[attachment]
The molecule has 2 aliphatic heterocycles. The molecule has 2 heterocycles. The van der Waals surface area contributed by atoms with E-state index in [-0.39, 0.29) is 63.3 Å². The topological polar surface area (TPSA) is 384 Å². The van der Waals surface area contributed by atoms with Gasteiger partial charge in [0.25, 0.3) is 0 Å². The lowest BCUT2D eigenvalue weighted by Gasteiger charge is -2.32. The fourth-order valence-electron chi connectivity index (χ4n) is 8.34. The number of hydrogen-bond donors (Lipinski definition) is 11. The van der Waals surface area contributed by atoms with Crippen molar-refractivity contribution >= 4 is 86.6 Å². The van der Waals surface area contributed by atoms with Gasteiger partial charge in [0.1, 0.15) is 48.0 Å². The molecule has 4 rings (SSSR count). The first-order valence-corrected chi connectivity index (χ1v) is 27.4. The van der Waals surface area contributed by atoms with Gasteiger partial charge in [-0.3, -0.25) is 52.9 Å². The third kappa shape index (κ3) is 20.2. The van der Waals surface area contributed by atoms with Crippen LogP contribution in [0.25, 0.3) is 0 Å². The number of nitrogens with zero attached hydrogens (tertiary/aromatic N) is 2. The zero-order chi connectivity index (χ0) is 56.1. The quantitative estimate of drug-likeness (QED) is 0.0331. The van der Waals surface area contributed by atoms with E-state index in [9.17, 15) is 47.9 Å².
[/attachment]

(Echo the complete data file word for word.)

The molecule has 2 aliphatic heterocycles. The molecule has 2 heterocycles. The van der Waals surface area contributed by atoms with E-state index in [-0.39, 0.29) is 63.3 Å². The topological polar surface area (TPSA) is 384 Å². The van der Waals surface area contributed by atoms with Gasteiger partial charge in [0.25, 0.3) is 0 Å². The lowest BCUT2D eigenvalue weighted by Gasteiger charge is -2.32. The fourth-order valence-electron chi connectivity index (χ4n) is 8.34. The number of hydrogen-bond donors (Lipinski definition) is 11. The van der Waals surface area contributed by atoms with Crippen molar-refractivity contribution >= 4 is 86.6 Å². The van der Waals surface area contributed by atoms with Gasteiger partial charge in [0.1, 0.15) is 48.0 Å². The molecule has 4 rings (SSSR count). The first-order valence-corrected chi connectivity index (χ1v) is 27.4. The van der Waals surface area contributed by atoms with Gasteiger partial charge in [-0.3, -0.25) is 52.9 Å². The third kappa shape index (κ3) is 20.2. The van der Waals surface area contributed by atoms with Crippen LogP contribution in [0.25, 0.3) is 0 Å². The number of nitrogens with zero attached hydrogens (tertiary/aromatic N) is 2. The zero-order chi connectivity index (χ0) is 56.1. The quantitative estimate of drug-likeness (QED) is 0.0331. The van der Waals surface area contributed by atoms with E-state index in [9.17, 15) is 47.9 Å².